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UBS Funds

Fund Complex: UBS Funds
Management Company: UBS Asset Management (Americas) Inc.
Funds Affected: (1) UBS US Sustainable Equity Fund, UBS International Sustainable Equity Fund, (2) UBS Engage for Impact Fund, (3) UBS Sustainable Development Bank Bond Fund
Sustainable Investing Strategy: (1)ESG Integration, Exclusions, (2) Exclusions, Impact, ESG Integration, Engagement, (3) Impact
Summary:
(1) The advisor will employ both a positive and negative screening process with regard to securities selection for the fund. The negative screening process will exclude securities with more than 5% of sales in alcohol, tobacco, defense, nuclear, GMO (Genetically Modified Organisms), gambling and pornography from the fund’s portfolio. The adviser believes that this negative screen reduces the global universe by about 7% by market capitalization and the advisor does not expect it to have a material impact on portfolio construction or strategy. The advisor may modify the above list of negative screens at any time, without prior shareholder approval or notice

The positive screening process will identify securities of companies that are attractive based on their fundamental and valuation profile in addition to evaluating specific sustainability factors.

These sustainability factors are material factors that help the advisor evaluate and compare the environmental, social and governance performance of the investable universe.

(2) The advisor seeks to invest in companies that are believed to be attractively valued, that integrate sustainability factors into the business model to build a competitive advantage, whose products and services can create meaningful, intentional, verifiable and measurable impact on society and the environment; and which have a clearly identified potential for additional positive impact that the advisor intends to drive through engagement with the companies. In selecting individual securities for investment, the following factors are considered:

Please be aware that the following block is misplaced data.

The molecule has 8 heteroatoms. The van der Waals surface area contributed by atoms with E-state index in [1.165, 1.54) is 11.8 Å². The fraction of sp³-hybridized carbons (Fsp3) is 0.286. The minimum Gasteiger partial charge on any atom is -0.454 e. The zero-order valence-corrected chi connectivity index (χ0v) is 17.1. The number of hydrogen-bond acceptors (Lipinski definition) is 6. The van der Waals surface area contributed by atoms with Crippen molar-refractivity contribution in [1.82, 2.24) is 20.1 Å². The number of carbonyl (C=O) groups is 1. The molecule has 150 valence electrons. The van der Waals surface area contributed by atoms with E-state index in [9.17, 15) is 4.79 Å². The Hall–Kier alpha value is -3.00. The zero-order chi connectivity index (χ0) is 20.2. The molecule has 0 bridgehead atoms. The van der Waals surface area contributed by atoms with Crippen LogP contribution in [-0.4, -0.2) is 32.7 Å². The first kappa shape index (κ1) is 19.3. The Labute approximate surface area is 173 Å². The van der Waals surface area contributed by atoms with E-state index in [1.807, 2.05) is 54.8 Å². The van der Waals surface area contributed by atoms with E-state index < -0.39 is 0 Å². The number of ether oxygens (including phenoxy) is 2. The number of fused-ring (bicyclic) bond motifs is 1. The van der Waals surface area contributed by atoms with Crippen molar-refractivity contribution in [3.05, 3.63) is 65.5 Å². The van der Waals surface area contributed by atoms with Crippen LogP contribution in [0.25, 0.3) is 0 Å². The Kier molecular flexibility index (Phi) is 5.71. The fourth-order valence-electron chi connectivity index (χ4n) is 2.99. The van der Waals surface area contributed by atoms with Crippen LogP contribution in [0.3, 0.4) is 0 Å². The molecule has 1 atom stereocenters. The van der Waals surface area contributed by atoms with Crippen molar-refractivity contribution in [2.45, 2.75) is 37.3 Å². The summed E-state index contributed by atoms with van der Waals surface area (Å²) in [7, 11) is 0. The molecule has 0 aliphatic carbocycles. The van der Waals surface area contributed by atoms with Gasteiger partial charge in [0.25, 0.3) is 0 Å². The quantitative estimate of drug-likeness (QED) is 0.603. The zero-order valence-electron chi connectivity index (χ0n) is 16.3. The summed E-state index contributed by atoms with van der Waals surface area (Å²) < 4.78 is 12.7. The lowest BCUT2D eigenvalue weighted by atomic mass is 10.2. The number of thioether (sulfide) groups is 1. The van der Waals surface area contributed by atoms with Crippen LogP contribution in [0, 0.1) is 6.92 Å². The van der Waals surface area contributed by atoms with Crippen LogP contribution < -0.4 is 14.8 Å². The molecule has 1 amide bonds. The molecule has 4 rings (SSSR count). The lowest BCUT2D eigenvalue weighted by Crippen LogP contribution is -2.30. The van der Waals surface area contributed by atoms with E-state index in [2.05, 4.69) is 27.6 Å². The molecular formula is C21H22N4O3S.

• Assessment of fundamental valuation (price/intrinsic value) to seek attractively valued companies with strong financial performance;li>
  • Quantitative and qualitative environmental, social and governance (ESG”) factors;
  • Quantitative and qualitative assessment of a company’s current and potential impact on society and the environment; and
  • The advisor’s ability to drive positive change in a company’s impact profile through engagement.
  • The advisor aims to identify the best investment ideas with additional impact potential across the market capitalization spectrum, sectors and geographies within the eligible investment universe (the impact universe).

    The impact universe is comprised of companies whose products and services can create measurable, verifiable impact within specific impact categories (such as climate change, air pollution, clean water and water scarcity, treatment of disease and food security and others) that are aligned with the United Nations Sustainable Development Goals. The advisor’s assessment of the ability of public companies to generate impact is based upon impact measurement methodologies the advisor has developed in partnership with academics from the fields of earth sciences and public health science. The impact of portfolio holdings is measured in changes in human well-being and changes in environmental quality (e.g. reduction in air pollution, hospitalizations and biodiversity loss).